On July 18, 2019, the U.S. Department of Health and Human Services Centers for Medicare & Medicaid Services (CMS) published a final rule (42 C.F.R. § 483 (2019)) that repeals the prohibition of long-term care facilities’ use of pre-dispute arbitration agreements. The final rule was unveiled as part of CMS’ five-part plan, which is an approach focused on strengthening oversight, enhancing enforcement, increasing transparency, improving quality and putting patients over paperwork. The final rule was created to ensure residents have access to arbitration, a method that often costs residents far less than litigation. While still permitting pre-dispute arbitration agreements, the final rule prohibits facilities from:
- requiring residents to sign binding arbitration agreements as a condition to receiving care; and
- including language in arbitration agreements that bars residents or their families from contacting federal, state and local authorities.
The final rule requires facilities to:
- ensure all binding arbitration agreements are in plain language;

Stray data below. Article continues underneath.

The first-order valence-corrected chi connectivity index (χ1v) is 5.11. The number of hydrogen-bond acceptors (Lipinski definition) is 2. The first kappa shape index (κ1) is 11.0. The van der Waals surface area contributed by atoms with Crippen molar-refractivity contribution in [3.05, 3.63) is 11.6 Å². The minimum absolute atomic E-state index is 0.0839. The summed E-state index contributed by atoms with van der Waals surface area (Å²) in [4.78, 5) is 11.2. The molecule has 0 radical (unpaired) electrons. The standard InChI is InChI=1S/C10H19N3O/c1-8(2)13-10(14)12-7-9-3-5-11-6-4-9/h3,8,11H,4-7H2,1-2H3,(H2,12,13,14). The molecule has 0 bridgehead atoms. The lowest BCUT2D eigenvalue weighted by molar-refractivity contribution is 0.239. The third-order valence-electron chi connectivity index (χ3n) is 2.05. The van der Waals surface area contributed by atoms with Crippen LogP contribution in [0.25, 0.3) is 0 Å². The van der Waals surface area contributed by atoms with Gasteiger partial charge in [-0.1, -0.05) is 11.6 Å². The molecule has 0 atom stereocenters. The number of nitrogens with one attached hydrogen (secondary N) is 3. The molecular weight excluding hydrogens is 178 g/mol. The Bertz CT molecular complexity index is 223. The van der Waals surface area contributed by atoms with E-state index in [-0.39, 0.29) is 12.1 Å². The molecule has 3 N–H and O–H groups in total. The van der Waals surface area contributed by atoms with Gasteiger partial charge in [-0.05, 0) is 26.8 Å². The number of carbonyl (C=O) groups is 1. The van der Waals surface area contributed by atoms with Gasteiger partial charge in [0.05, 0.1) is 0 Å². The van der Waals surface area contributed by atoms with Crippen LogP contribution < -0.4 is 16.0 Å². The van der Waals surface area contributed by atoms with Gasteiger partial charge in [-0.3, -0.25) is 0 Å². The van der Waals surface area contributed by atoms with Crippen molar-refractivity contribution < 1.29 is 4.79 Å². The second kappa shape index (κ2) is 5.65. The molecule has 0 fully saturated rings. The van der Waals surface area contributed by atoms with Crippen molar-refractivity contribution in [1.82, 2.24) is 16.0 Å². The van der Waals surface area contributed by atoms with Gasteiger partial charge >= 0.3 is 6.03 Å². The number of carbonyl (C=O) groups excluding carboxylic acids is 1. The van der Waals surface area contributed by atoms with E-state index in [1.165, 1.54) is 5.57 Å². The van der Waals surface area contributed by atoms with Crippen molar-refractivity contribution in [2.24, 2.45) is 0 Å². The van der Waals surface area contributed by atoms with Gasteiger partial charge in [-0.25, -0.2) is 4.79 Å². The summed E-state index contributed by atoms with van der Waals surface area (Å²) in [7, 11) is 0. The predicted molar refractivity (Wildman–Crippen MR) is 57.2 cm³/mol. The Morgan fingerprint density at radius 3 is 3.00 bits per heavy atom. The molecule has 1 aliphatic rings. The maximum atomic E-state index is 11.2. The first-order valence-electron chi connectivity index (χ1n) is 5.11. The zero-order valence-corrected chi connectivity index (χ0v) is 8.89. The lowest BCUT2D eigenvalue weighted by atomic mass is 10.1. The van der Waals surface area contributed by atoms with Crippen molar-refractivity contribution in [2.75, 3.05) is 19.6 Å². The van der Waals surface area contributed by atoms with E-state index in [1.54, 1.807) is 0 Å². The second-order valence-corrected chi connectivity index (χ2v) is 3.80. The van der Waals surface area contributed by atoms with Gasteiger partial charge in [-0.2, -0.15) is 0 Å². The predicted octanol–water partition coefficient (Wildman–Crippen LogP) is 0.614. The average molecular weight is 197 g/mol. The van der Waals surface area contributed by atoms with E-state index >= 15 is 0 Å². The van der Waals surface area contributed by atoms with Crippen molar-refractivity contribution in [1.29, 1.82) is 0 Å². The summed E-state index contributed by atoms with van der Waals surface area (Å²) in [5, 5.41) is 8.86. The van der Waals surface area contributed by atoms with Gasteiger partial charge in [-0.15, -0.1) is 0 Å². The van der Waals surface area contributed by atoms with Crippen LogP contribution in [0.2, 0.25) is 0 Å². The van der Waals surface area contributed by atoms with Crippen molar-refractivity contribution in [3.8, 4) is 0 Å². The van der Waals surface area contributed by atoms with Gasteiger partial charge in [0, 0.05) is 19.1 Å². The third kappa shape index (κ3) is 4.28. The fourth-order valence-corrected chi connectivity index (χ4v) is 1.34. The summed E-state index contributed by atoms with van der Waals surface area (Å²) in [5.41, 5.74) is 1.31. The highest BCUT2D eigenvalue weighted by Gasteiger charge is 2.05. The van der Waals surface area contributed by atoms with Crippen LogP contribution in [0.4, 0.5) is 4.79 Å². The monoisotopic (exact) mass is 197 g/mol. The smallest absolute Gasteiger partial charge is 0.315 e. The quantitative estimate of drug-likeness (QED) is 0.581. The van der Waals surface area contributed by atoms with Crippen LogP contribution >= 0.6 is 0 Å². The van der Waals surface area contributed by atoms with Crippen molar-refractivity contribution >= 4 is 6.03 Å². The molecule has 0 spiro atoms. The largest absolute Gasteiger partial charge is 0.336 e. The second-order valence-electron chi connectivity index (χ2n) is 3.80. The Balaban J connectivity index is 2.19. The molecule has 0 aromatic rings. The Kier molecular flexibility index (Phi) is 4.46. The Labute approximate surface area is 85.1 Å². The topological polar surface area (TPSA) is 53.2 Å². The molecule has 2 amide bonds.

- inform residents and their representatives that they do not have to sign the binding arbitration agreement;
- explain the arbitration agreement to residents and their representatives in a form and manner they understand;
- receive an acknowledgment from the resident and their representatives that they understand the agreement;
- post a notice regarding its use of binding arbitration in an area that is visible to both residents and visitors; and
- retain a copy of the signed agreement for binding arbitration and the arbitrator’s final decision if a facility resolves a dispute with a resident through arbitration.
The final rule becomes effective on Sept. 16, 2019, but it does not alter the validity of agreements executed before that date. Taft’s Health and Life Sciences attorneys are available to help you comply with the final rule and other federal and state regulations governing nursing homes and other long-term care facilities.